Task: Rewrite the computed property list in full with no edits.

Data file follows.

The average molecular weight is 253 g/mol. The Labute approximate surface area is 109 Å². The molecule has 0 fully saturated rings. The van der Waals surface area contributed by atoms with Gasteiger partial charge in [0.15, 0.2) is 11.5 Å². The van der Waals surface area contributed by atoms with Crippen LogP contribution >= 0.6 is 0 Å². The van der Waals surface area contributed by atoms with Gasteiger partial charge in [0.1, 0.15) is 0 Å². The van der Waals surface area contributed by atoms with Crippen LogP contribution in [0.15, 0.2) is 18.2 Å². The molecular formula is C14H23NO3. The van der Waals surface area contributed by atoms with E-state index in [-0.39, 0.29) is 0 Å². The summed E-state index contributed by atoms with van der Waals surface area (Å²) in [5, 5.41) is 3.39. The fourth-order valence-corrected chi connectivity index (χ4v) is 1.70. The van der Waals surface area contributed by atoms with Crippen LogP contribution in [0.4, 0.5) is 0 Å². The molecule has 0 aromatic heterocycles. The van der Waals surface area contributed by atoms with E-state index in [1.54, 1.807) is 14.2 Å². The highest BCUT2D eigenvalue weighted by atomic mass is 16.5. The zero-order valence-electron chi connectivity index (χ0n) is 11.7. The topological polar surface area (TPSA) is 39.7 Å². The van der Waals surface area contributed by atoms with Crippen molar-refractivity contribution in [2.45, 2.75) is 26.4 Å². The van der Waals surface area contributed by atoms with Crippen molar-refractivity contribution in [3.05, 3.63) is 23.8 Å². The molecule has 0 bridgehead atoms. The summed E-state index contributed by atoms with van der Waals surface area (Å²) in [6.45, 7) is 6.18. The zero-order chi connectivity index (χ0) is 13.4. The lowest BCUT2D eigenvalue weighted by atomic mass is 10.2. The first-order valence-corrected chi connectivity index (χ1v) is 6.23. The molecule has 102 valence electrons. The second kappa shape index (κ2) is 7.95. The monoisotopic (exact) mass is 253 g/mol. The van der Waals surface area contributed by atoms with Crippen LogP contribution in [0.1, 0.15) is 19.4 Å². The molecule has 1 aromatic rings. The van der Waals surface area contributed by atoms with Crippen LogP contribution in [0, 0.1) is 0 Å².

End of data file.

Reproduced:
The average molecular weight is 253 g/mol. The Labute approximate surface area is 109 Å². The molecule has 0 fully saturated rings. The van der Waals surface area contributed by atoms with Gasteiger partial charge in [0.15, 0.2) is 11.5 Å². The van der Waals surface area contributed by atoms with Crippen LogP contribution >= 0.6 is 0 Å². The van der Waals surface area contributed by atoms with Gasteiger partial charge in [0.1, 0.15) is 0 Å². The van der Waals surface area contributed by atoms with Crippen LogP contribution in [0.15, 0.2) is 18.2 Å². The molecular formula is C14H23NO3. The van der Waals surface area contributed by atoms with E-state index in [-0.39, 0.29) is 0 Å². The summed E-state index contributed by atoms with van der Waals surface area (Å²) in [5, 5.41) is 3.39. The fourth-order valence-corrected chi connectivity index (χ4v) is 1.70. The van der Waals surface area contributed by atoms with Crippen LogP contribution in [0.4, 0.5) is 0 Å². The molecule has 0 aromatic heterocycles. The van der Waals surface area contributed by atoms with E-state index in [1.54, 1.807) is 14.2 Å². The highest BCUT2D eigenvalue weighted by atomic mass is 16.5. The zero-order valence-electron chi connectivity index (χ0n) is 11.7. The topological polar surface area (TPSA) is 39.7 Å². The van der Waals surface area contributed by atoms with Crippen molar-refractivity contribution in [2.45, 2.75) is 26.4 Å². The van der Waals surface area contributed by atoms with Crippen molar-refractivity contribution in [3.05, 3.63) is 23.8 Å². The molecule has 0 bridgehead atoms. The summed E-state index contributed by atoms with van der Waals surface area (Å²) in [6.45, 7) is 6.18. The zero-order chi connectivity index (χ0) is 13.4. The lowest BCUT2D eigenvalue weighted by atomic mass is 10.2. The first-order valence-corrected chi connectivity index (χ1v) is 6.23. The molecule has 102 valence electrons. The second kappa shape index (κ2) is 7.95. The monoisotopic (exact) mass is 253 g/mol. The van der Waals surface area contributed by atoms with Crippen LogP contribution in [0.1, 0.15) is 19.4 Å². The molecule has 1 aromatic rings. The van der Waals surface area contributed by atoms with Crippen LogP contribution in [0, 0.1) is 0 Å².